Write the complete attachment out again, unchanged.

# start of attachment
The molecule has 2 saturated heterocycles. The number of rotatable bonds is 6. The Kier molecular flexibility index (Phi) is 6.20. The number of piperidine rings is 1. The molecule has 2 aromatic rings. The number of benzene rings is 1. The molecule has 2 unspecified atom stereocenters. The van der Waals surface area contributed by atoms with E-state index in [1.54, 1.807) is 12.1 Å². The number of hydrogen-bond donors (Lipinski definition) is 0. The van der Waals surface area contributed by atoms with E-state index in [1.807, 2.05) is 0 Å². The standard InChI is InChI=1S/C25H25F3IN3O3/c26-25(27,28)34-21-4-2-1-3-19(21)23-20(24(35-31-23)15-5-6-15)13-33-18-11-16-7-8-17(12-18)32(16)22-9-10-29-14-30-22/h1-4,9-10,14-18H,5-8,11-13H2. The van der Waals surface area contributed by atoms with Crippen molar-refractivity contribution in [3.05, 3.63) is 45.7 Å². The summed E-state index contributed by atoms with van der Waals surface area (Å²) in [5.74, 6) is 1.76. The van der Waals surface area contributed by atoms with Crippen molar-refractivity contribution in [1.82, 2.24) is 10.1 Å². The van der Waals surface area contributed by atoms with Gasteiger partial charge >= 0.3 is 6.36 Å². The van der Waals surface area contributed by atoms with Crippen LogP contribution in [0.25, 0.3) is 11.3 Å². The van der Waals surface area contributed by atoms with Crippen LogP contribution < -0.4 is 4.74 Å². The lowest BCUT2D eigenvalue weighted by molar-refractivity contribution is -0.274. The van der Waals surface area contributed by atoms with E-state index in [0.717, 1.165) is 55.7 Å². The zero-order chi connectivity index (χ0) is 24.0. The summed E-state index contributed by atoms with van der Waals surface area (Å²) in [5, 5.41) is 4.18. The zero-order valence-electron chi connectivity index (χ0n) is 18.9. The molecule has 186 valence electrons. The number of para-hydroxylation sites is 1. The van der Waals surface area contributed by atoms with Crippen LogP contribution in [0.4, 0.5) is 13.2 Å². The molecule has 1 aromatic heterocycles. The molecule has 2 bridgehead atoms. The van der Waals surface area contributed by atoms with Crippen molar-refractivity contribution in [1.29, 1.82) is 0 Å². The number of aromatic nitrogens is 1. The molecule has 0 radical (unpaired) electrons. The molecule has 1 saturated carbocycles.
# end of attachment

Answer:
The molecule has 2 saturated heterocycles. The number of rotatable bonds is 6. The Kier molecular flexibility index (Phi) is 6.20. The number of piperidine rings is 1. The molecule has 2 aromatic rings. The number of benzene rings is 1. The molecule has 2 unspecified atom stereocenters. The van der Waals surface area contributed by atoms with E-state index in [1.54, 1.807) is 12.1 Å². The number of hydrogen-bond donors (Lipinski definition) is 0. The van der Waals surface area contributed by atoms with E-state index in [1.807, 2.05) is 0 Å². The standard InChI is InChI=1S/C25H25F3IN3O3/c26-25(27,28)34-21-4-2-1-3-19(21)23-20(24(35-31-23)15-5-6-15)13-33-18-11-16-7-8-17(12-18)32(16)22-9-10-29-14-30-22/h1-4,9-10,14-18H,5-8,11-13H2. The van der Waals surface area contributed by atoms with Crippen molar-refractivity contribution in [3.05, 3.63) is 45.7 Å². The summed E-state index contributed by atoms with van der Waals surface area (Å²) in [5.74, 6) is 1.76. The van der Waals surface area contributed by atoms with Crippen molar-refractivity contribution in [1.82, 2.24) is 10.1 Å². The van der Waals surface area contributed by atoms with Gasteiger partial charge >= 0.3 is 6.36 Å². The van der Waals surface area contributed by atoms with Crippen LogP contribution in [0.25, 0.3) is 11.3 Å². The van der Waals surface area contributed by atoms with Crippen LogP contribution < -0.4 is 4.74 Å². The lowest BCUT2D eigenvalue weighted by molar-refractivity contribution is -0.274. The van der Waals surface area contributed by atoms with E-state index in [0.717, 1.165) is 55.7 Å². The zero-order chi connectivity index (χ0) is 24.0. The summed E-state index contributed by atoms with van der Waals surface area (Å²) in [5, 5.41) is 4.18. The zero-order valence-electron chi connectivity index (χ0n) is 18.9. The molecule has 186 valence electrons. The number of para-hydroxylation sites is 1. The van der Waals surface area contributed by atoms with Crippen LogP contribution in [0.4, 0.5) is 13.2 Å². The molecule has 1 aromatic heterocycles. The molecule has 2 bridgehead atoms. The van der Waals surface area contributed by atoms with Crippen molar-refractivity contribution in [1.29, 1.82) is 0 Å². The number of aromatic nitrogens is 1. The molecule has 0 radical (unpaired) electrons. The molecule has 1 saturated carbocycles.